the election of donald trump as the president of the united states in 2017 was an unexpected outcome of a contest that experts believed was totally tilted toward hillary clinton. allegations ranging from vested business interests to inappropriate conduct with women in the past couldn’t stop the americans to vote for the ‘underdog’, who was simply and brutally written off by political analysts and mainstream media. this is what electoral politics is all about. in 2014 general elections, no one predicted such landslide victory of the modi-led bjp party, it still happened. for the upcoming 2019 lok sabha polls, experts can only predict either a majority for the national democratic alliance (nda) or a fractured mandate with no clear majority to any party. indeed, the indian national congress, in view of most political analysts, stands no chance to come up with maximum number of seats in the parliament. of course, the bjp has delivered on some aspects. free lpg connections

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time is now for banking sector reforms

the bjp is in power in most indian states and its feat in the north-east is an evidence that voters are decisively backing the pro-development and reformist stance of the prime minister. so the perfect time to bring long-pending reforms in banking is now. when indira gandhi brought bank nationalisation in 1969, the move that was although opposed by many in her own party, went down well with the general populace, only because people viewed it as furthering their interests. even at that time, nationalising banks wasn’t the most preferred action to bring a change in how banks functioned; it was thought that banks were operating as agents of few corporates, while the needs of underprivileged classes were not being paid heed to. the then Indira-led government, prior to bringing the nationalisation ordinance, brought the scheme of social control over banks (which couldn’t last long), where a national credit council was established with finance minister as head and representatives of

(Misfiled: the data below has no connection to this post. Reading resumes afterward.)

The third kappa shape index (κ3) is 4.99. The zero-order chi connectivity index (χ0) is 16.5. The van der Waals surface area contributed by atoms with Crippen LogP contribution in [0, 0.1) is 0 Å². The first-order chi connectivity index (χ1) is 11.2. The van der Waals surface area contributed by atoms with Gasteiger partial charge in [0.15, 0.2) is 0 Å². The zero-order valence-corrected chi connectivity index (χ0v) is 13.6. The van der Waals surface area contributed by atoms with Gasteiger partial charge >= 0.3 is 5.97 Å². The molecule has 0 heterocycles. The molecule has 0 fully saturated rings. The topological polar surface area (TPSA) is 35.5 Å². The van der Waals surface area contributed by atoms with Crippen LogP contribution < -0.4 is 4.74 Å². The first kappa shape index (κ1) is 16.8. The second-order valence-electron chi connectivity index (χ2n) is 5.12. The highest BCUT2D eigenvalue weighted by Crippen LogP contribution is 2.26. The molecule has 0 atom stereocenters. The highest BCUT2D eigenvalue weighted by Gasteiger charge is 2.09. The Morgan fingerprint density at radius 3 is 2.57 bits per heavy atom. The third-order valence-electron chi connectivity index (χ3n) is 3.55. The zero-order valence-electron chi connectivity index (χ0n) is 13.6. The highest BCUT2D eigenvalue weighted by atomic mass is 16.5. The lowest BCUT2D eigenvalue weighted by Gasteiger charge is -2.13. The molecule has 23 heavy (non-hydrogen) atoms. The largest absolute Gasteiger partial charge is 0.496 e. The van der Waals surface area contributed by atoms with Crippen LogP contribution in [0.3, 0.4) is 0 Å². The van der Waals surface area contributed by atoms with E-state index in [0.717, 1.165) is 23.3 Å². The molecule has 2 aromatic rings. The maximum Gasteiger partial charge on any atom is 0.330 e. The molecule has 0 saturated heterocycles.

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a simple way to create jobs in india

what do you expect would trigger organic job creation? increased economic activity? and for this increased economic activity do you want new enterprises to come up or the existing ones to expand? if this is the case, you may be at fault while pursuing the goal of job creation. our country, india, is a typical example of how population rise outpaces creation of new economic activities. you may come up with best measures – liberalisation or incentives to new enterprises – but the impact of these measures wouldn’t be enough to result into creation of as much employment opportunities as the country seeks. a simple and untapped way out to this problem is expanding the existing economic activities in such a manner that already existing enterprises see an increase in their appetite to absorb more unemployed youth. take an example. a public sector bank in india works from 10 am to 5 pm and remains shut on alternate saturdays and

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the lost gst opportunity – ‘job creation’

goods and services tax is being hailed as the most far-reaching tax reform ever in independent india. gst will curb ambiguity in indirect taxation, will ease compliance and can augment tax collection of the government, all agreed. but has gst delivered on the front that is all more critical than these, did the government factor in  job creation while planning for gst roll out? in bits they did. they foresaw automatic creation of jobs once the tax reform comes into play, for businesses will need tax consultants to understand the new complexities and to steer clear of penalties for wrong/ delayed filings. but what the government did was to leave it to the market forces for creation of new jobs, and this is where they made a blunder. in a recent letter to chartered accountants across india, pm modi has requested for their cooperation in honest and effective implementation of gst. this is where the problem lies. the already well-off

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enough is enough, stop the bloodbath

it’s clear in the supreme law of the land, the constitution; we are here to protect minorities, depressed and the vulnerable, all freedoms, rights are a common lot, privilege does not exist for any individual, group and can never find its way in the social fabric through political propaganda. why then religious minority in the country is being mobbed, lynched with such impunity? inside their homes, on trains and in streets, amidst full public view, muslims are being taunted, assaulted, tortured, murdered, and there seems no honest endeavor by the protectors, our legislators and law enforcement agencies, to place a lid on these catastrophic events. there is no uncertainty that india is better placed on many parameters, the poor is being allocated cooking gas connections and legislations are being passed for overhaul of the economy. but can all this overshadow recurrent bitter incidents of minority religion being targeted by vigilantes and ultra-nationalists? it is quite clear that the ruling political